In the months preceding EDSA, Marcos was so seriously ailing that he only had a 2-3 hour window for official functions before he would be taken away to rest. When he was informed of the coup plot, he tasked Irwin Ver to research military history and strategies, and would spend an hour each day discussing them with him. As D-day drew near, Marcos asked for details of the defensive positions, the cover and concealment strategies and even the names of the soldiers in the forefront. "His mind was still very sharp," Ver recalls.
On the second day of EDSA, Malacañang was informed that the Enrile/Ramos forces would initiate military action (which turned out to be false) so the Marines with their tanks and armored vehicles were sent to surround Camp Aguinaldo as a preventive measure. That was when the famous Kodak moments of the "miracle of EDSA" happened, when nuns kneeled in front of the tanks and people offered flowers to the soldiers before the troops withdrew. While there would be no denying the effect of such a lovefest on the soldiers' will to fight, the withdrawal was actually ordered by Marcos when he woke up that day. The president thought any military action was unnecessary because he was confident he could talk "Johnny and Eddie" out of their madness. He also downplayed the significance of the mass action at EDSA and was confident that his administration would prevail with the unwavering support of the US.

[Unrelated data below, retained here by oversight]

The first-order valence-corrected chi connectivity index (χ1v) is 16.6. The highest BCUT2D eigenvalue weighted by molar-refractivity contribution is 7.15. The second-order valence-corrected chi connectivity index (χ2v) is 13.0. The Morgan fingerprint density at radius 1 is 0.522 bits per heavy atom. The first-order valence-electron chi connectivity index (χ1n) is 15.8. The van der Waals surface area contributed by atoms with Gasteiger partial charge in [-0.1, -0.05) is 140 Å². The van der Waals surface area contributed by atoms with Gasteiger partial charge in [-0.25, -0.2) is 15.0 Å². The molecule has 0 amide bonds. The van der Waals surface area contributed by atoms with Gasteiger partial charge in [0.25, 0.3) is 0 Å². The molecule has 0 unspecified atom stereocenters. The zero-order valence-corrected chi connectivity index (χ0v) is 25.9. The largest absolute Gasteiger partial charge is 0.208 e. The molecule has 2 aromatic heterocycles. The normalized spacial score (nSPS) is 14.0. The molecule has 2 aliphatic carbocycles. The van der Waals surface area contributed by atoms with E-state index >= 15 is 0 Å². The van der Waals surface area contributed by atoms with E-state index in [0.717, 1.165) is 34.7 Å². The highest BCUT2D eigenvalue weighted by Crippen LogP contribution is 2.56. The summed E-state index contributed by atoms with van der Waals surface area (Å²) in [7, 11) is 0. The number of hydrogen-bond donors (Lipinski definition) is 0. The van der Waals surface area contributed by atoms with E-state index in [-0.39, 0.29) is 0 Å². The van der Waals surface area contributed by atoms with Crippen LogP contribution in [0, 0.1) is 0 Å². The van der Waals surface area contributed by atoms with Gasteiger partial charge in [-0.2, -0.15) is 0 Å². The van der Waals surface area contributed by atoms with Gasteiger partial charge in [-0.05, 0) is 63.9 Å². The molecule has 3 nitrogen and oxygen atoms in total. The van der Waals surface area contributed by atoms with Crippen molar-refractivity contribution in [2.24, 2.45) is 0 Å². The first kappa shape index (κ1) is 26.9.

Adamantly refusing the frantic advice of his military council to order aggressive military action against the rebel forces, Marcos decided to move his government to Ilocos. It was a hasty retreat. Within two hours, the First Family vacated the Palace when two US Air Force helicopters airlifted them to Clark Air Base. Upon reaching Pampanga, Marcos wanted to proceed immediately to Paoay but Gen. Allen, the American base commander, opposed the night flight, citing safety concerns.
Before resting that night at Clark, General Fabian Ver ordered the movement of AFP divisions north of the Agno river, and a blocking force composed of the First Army Division was set up in Tarlac. (Note on hindsight: though there were many Marcos loyalists in the Armed Forces, there was also a big number who supported the other side when the administration collapsed. Thus it is not known how potent Ver’s orders would have been.)
At around 3 am, Gen. Allen urgently insisted on waking up Marcos and rushing him and his party out of Clark. It was unclear whether Marcos understood that he was being flown out of the country, or if he was tricked into flying, thinking he was going to his home province. Considerably weakened by the day's events, Marcos was strapped to a plane bed during the flight. By morning he woke up to a rainy day in Guam, while the Filipinos reveled in a majestic Manila sunrise and a new president.
[Full disclosure: I wrote this piece in February 2004 for Filipinas magazine, long before Irwin Ver became my husband.]